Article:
Co-author, Associate Professor Bryan Fry from the University of Queensland said the Australian and Asian beaked sea snakes were originally thought to be from the same species, however, in comparing their DNA, the research team had found these two snakes were unrelated.
This mix up could have been medically catastrophic, since the CSL* sea snake antivenom is made using the venom from the Asian snake based on the assumption that it was the same species. Luckily, the antivenom is not only very effective against the Australian new species but actually against all sea snakes since they all share a very stream-lined fish-specific venom(Bryan Fry)
Fry said the finding was an example of a situation where two species evolved separately but ended up looking similar, known as the convergent phenotypic evolution phenomenon. Fry added that the ‘beaked’ morphology of the species could be associated with the extremely specialised niche the snakes occupy, even though both species evolved from different ancestors and were not even close relatives. He said the two species occupy the same specialised habitat of silt-filled shallows of tropical estuaries throughout the Asian and Australian regions.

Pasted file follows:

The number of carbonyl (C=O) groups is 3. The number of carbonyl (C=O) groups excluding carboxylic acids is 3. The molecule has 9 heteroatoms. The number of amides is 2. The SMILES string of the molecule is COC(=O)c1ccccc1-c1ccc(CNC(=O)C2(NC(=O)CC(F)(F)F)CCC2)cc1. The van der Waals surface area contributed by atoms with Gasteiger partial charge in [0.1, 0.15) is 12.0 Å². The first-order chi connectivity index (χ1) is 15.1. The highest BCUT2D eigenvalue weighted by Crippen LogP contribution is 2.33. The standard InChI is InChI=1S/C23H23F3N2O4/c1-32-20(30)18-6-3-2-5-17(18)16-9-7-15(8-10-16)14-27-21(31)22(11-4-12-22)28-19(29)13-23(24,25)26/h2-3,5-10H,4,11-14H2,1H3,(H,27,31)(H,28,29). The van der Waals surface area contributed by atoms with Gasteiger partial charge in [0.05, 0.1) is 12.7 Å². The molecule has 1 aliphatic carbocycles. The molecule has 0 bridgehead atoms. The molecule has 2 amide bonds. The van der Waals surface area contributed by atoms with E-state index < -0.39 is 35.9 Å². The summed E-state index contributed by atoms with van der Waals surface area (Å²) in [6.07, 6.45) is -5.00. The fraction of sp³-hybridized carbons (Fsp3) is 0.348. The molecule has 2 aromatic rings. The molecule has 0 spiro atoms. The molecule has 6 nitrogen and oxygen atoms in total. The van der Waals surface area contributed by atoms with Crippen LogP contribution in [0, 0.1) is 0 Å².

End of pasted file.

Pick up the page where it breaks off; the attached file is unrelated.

These snakes are responsible for the majority of deaths and injuries to fishermen handling nets in these habitats.
The Asian snake will retain the original name Enhydrina shistosa. The Australian beaked sea snake has been given the scientific name Enhydrina zweifeli, which identifies the region in New Guinea where it is found. The new snake will be placed in a separate genus to the true Enhydrina genus in a follow-up publication that will resolve the complex higher order relationships of sea snakes.
* CSL: CSL Biotherapies, pharmaceutical company
The above news item is reprinted from materials available at The University of Queensland, Australia. Original text may be edited for content and length.
(Source: UQ News, 19.11.2012)